New research indicates oil and gas drilling operations may make fault zones sensitive to shock waves from distant big quakes.
LOS ANGELES—The powerful earthquake that rocked Japan in 2011 set off tremors around a West Texas oil field, according to new research that suggests oil and gas drilling operations may make fault zones sensitive to shock waves from distant big quakes.
It’s long been known that large quakes can trigger minor jolts thousands of miles from the epicentre. Volcanically active spots like Yellowstone National Park often experience shaking after a large distant event.
Less is known about the influence of remote quakes on fault lines that have been weakened by man-made activity like the deep disposal of wastewater at the Texas oil field. A new study led by researchers at Columbia University and published Friday in the journal Science suggests a strong quake that strikes halfway around the globe can set off small to mid-size quakes near injection wells in the U.S. heartland.
“The seismic waves act as the straw that breaks the camel’s back, pushing the faults that last little bit toward an earthquake,” lead researcher Nicholas van der Elst said in an email.
There has been heightened scrutiny in recent years of quakes near industrial areas as drilling is ramped up to satisfy the country’s energy hunger. Research has shown that wastewater disposal—the process of pumping fluids deep into the ground at high pressures—can weaken nearby fault lines and even produce quakes big enough to be felt. The controversial practice of hydraulic fracturing, or fracking, which uses high-pressure mixtures of water, sand and chemicals to extract natural gas or oil, also can trigger quakes, but they’re typically microquakes—smaller than magnitude-2.
By poring through the quake archives, van der Elst and colleagues found evidence that faults near wastewater injection sites were loaded with stress when ripples from a faraway earthquake travelled around the planet.
— The magnitude-9 Japan quake set off a swarm in the West Texas town of Snyder, where oil extraction has caused shaking in the past.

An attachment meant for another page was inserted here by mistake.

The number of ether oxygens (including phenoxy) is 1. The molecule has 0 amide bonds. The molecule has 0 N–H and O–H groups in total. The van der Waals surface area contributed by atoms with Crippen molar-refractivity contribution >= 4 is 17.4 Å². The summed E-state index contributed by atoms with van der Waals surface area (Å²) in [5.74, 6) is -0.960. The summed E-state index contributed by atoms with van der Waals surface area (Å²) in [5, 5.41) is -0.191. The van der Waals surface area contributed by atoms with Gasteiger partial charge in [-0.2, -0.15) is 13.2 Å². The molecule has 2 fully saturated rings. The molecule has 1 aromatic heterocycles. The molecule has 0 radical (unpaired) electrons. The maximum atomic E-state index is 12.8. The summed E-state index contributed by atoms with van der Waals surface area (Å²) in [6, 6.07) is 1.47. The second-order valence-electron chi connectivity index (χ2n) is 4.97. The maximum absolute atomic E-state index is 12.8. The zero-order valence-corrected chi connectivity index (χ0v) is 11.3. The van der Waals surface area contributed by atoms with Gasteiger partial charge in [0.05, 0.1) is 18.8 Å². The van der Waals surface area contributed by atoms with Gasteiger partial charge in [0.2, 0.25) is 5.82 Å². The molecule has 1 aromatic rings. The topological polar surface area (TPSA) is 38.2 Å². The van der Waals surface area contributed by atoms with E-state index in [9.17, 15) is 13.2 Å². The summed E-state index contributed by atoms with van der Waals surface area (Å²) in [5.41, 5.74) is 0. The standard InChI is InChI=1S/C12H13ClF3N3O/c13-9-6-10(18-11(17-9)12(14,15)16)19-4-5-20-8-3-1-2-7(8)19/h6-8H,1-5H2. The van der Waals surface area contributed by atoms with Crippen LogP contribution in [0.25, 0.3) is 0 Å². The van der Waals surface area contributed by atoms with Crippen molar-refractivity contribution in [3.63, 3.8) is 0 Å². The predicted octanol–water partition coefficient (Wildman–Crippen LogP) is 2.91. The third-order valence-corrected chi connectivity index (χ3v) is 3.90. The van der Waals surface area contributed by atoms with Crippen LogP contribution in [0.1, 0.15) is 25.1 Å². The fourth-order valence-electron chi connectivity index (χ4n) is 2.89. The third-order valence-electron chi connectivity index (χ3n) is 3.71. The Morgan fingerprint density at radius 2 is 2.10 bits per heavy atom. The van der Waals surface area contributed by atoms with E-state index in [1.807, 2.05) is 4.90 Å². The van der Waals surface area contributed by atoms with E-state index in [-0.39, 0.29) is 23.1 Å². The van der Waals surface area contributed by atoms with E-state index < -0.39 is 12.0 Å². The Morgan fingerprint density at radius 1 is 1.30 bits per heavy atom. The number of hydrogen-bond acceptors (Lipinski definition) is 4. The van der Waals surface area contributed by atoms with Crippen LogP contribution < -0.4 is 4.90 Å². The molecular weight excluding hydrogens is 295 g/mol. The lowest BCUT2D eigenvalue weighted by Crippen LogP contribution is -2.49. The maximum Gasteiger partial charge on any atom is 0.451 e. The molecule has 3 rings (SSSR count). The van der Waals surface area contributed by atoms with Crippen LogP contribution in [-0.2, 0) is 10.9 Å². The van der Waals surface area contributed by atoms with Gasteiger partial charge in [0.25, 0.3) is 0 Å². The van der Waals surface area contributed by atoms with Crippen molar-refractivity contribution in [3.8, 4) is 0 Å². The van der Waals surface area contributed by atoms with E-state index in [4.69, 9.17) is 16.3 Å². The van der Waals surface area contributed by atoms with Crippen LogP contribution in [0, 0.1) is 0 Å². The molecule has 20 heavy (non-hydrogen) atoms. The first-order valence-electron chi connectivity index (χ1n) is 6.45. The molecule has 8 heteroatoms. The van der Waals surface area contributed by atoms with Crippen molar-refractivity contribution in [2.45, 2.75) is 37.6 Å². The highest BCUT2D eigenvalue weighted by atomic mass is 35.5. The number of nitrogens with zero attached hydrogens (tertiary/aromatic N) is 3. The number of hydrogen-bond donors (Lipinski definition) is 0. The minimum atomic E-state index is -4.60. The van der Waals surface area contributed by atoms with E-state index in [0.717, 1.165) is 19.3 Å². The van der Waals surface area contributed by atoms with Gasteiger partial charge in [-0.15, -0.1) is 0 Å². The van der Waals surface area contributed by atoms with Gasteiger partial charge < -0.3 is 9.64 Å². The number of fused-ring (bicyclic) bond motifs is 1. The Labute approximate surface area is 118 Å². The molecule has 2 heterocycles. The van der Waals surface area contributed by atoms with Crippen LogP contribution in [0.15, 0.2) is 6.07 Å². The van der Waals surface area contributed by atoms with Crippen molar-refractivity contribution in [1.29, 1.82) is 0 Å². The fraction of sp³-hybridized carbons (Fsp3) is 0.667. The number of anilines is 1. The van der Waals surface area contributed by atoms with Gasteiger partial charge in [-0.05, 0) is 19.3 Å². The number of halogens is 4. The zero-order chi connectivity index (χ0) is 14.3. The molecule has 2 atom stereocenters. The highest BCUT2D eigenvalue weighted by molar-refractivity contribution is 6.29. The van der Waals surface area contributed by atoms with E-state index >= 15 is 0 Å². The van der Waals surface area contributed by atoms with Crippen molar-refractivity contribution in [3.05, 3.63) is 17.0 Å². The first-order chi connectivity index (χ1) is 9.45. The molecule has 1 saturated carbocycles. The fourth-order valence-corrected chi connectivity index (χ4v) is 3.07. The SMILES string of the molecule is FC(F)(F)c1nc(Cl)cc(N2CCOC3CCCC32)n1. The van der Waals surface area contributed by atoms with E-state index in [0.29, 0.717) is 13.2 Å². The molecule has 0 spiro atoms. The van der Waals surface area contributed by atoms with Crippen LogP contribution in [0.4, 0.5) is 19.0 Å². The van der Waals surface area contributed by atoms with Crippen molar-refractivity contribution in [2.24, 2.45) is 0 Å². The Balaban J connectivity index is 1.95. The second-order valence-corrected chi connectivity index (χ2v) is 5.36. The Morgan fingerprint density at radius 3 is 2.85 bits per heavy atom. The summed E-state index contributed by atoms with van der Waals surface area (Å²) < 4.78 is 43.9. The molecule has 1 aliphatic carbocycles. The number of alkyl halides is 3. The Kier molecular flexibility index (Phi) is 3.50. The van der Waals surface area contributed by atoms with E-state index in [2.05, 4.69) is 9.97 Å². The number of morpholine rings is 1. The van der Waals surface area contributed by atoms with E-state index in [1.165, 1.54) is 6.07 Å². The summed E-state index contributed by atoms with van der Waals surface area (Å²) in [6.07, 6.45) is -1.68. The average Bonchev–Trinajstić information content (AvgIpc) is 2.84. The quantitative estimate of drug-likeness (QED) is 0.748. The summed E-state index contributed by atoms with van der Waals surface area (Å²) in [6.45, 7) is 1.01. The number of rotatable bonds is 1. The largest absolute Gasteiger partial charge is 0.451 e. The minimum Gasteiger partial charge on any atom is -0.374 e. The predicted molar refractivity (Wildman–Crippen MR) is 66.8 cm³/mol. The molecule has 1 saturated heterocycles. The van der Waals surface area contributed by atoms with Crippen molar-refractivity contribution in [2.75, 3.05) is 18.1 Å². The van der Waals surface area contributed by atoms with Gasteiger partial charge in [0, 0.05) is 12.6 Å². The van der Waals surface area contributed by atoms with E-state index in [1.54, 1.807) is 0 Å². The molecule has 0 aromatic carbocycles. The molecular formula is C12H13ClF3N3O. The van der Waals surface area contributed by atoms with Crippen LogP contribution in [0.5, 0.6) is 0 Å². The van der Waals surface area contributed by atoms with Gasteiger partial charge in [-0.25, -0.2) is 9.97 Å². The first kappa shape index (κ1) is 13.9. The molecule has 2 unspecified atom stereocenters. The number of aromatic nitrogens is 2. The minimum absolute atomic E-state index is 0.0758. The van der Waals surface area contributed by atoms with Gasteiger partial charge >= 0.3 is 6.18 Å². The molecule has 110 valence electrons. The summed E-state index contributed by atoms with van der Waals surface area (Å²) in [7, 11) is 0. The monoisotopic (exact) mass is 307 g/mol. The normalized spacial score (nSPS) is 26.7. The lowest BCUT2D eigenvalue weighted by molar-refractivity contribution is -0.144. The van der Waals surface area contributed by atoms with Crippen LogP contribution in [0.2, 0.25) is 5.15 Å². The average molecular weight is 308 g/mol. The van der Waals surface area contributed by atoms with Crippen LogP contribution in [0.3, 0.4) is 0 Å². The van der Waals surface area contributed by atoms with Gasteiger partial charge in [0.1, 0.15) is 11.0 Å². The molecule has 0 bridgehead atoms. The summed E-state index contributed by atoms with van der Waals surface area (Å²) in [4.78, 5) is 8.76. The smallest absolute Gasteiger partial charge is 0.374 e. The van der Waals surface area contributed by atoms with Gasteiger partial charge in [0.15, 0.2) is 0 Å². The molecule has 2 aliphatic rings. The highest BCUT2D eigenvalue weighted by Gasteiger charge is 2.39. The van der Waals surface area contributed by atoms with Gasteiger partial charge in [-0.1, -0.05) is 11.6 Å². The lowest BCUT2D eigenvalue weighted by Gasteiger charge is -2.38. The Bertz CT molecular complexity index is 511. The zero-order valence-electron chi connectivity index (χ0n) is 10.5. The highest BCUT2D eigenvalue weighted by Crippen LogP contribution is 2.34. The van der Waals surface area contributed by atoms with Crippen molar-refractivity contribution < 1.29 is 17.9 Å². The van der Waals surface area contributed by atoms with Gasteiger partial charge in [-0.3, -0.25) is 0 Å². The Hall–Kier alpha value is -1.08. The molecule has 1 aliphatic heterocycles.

— The magnitude-8.8 Chile quake in 2010 triggered a magnitude-4.1 in Prague, Okla., home of active injection wells.
— The Chile quake also set off a series of small quakes in the Colorado town of Trinidad near the New Mexico state line known for extracting natural gas from coal beds.
In those instances, the triggered seismic activity was followed months later by a moderate quake and researchers say that could be a warning sign of stress on the fault. The triggered events are too small to relieve all the stress and some of that stress can be transferred to nearby faults, making a future larger event more likely, said van der Elst.
Not all sites near injection wells showed increased shaking after a strong distant quake. The team found the most affected areas were places where pumping has been going on for decades.
University of Utah mechanical engineer Sidney Green called the results interesting but “rather speculative” and said they need more study.
If the observations bear out, it could help oil and gas operators know “where it’s safe to inject and where it’s not,” said Julie Shemeta, a geophysicist and president of Colorado-based MEQ Geo Inc., a consulting company.
Despite a history of man-made quakes near wastewater injection sites, only a small number of the country’s 30,000 disposal wells are a problem, said U.S. Geological Survey seismologist William Ellsworth, who published an article in the journal reviewing the state of research.
Ellsworth said fracking does not pose a high risk for triggering quakes strong enough to feel. The largest man-made quake linked to fracking was a magnitude-3.6 in British Columbia in 2009.
In a third quake-related paper appearing in Science, researchers at the University of California, Santa Cruz, found increased seismic activity over a 30-year period around a Southern California geothermal plant located near the San Andreas Fault. The plant pumps water in and out of an underground reservoir to make steam that drives turbines.
Lead author Emily Brodsky said she has come up with a way to determine the rate of quakes from pumping at the site and plans to test the method at other geothermal plants.